On March 24, an appeals court in Crimea will be holding a second hearing in the case of the so-called mass riots, aka ‘February 26 case’, which allegedly took place in the Ukrainian city of Simferopol on February 26, 2014, Nikoly Polozov, a lawyer, wrote on his Facebook page.
“Adjourning of the trial under the pretext of returning the case to the prosecutor office coincided in time with the opening of a trial seeking to ban the Mejlis and recognizing it an extremist organization. Is it just a coincidence? I don’t think so,” wrote Polozov.
According to Polozov, the trials are interrelated, whereas a lawsuit filed against the Mejlis will be used as a pretext to charge the persons named in the February 26 case with terrorism.
Polozov went on to say that the indictment was drawn up with violations, which prevented the judges from passing a verdict. Therefore, the trial was adjourned under the pretext of returning the case to Prosecutor Natalya Poklonskaya, who appealed the decision.
“The judges were so busy with all these legal intricacies, they forgot to extend the custodial term of Akhtem Chiygoz, Ali Asanov and Mustafa Degermendzhi, causing the men to spend three days in custody. And it was not even a controversial court verdict, though passed with adherence to proper procedure, that kept them in jail, but a piece of paper (or rather two pieces of paper) signed by Judge Galina Redko that had no legal power,” said the lawyer.
However, the appeals filed by Poklonskaya and defense attorneys were never heard because it took the judges a whole day to figure out why Judge Galina Redko violated proper procedure,” wrote Polozov.
“It took the judges a whole day to figure out why Judge Galina Redko, who decided to keep the men in custody without adhering to proper procedure, was allowed to sit on the board of appeals after that. It was not until after afternoon that the three men’s term in custody was extended, though with some procedural deviations,” Polozov wrote.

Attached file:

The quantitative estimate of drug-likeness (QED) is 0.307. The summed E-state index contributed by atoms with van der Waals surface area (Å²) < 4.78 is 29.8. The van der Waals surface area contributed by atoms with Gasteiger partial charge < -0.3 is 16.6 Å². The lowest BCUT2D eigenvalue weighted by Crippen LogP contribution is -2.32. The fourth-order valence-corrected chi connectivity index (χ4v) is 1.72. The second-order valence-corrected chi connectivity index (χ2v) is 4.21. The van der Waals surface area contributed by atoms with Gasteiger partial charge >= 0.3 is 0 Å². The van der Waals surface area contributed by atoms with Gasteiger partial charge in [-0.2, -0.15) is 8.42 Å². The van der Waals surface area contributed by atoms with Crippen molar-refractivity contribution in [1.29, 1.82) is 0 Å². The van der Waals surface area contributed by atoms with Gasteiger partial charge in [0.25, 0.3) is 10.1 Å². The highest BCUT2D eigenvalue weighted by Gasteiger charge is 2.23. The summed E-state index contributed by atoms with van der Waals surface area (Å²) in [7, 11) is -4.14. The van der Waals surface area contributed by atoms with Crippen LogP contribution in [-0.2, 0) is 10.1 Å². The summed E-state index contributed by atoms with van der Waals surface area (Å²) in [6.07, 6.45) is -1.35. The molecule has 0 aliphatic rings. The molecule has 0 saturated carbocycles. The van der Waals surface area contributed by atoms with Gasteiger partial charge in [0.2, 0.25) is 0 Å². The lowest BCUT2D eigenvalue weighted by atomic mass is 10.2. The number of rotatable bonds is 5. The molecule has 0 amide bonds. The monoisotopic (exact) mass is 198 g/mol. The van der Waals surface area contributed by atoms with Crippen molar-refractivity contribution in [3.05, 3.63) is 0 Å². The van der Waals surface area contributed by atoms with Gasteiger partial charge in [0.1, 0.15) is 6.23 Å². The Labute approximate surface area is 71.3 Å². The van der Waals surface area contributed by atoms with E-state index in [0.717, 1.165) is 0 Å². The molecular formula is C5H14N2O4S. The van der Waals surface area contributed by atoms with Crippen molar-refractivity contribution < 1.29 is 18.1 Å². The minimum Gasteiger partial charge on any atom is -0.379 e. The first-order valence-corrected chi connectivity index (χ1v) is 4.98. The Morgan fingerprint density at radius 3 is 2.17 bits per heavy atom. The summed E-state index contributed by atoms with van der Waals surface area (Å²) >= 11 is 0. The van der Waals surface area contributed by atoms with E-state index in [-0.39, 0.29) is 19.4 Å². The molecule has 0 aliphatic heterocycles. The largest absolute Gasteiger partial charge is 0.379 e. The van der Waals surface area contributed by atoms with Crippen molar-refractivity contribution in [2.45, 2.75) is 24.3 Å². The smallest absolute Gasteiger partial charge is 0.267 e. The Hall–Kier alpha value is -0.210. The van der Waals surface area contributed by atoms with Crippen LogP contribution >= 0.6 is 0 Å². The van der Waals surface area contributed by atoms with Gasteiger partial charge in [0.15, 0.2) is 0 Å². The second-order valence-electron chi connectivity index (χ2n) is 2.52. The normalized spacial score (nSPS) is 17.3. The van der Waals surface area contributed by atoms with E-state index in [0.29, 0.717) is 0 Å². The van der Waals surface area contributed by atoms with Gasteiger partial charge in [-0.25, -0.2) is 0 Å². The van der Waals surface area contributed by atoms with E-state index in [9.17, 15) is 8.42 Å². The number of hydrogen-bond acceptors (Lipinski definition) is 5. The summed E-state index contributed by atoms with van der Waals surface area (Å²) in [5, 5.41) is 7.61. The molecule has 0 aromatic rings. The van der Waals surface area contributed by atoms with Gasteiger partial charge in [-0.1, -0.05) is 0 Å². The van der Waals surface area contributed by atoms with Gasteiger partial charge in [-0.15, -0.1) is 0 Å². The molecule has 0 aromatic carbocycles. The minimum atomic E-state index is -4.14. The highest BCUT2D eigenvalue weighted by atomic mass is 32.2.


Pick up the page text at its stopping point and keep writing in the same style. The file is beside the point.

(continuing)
According to Polozov, he repeatedly claimed the two trials are interrelated, i.e. the authorities are trying to ‘reinforce’ the poorly concocted February 26 case by charging the defendants with terrorism and, possibly, putting more men on trial. And it is Prosecutor Natalya Poklonskaya, being under orders from the Kremlyn, who has been pulling the strings in both cases.
“I believe Poklonskaya’s appealing the judges’ decision is just a show meant to let everybody see how independent and functionally different the prosecutor office and court are. Poklonskaya is unhappy about the judges procrastinating, while the judges make decisions without caving in under pressure from Poklonskaya. Everybody tries to show that justice and fairness have prevailed.
And yes, just like I said before, the February 26 and Bolotnaya are twin cases, of which Poklonskaya herself writes on page 4 of her appeal.
The show goes on,” the lawyer concludes.
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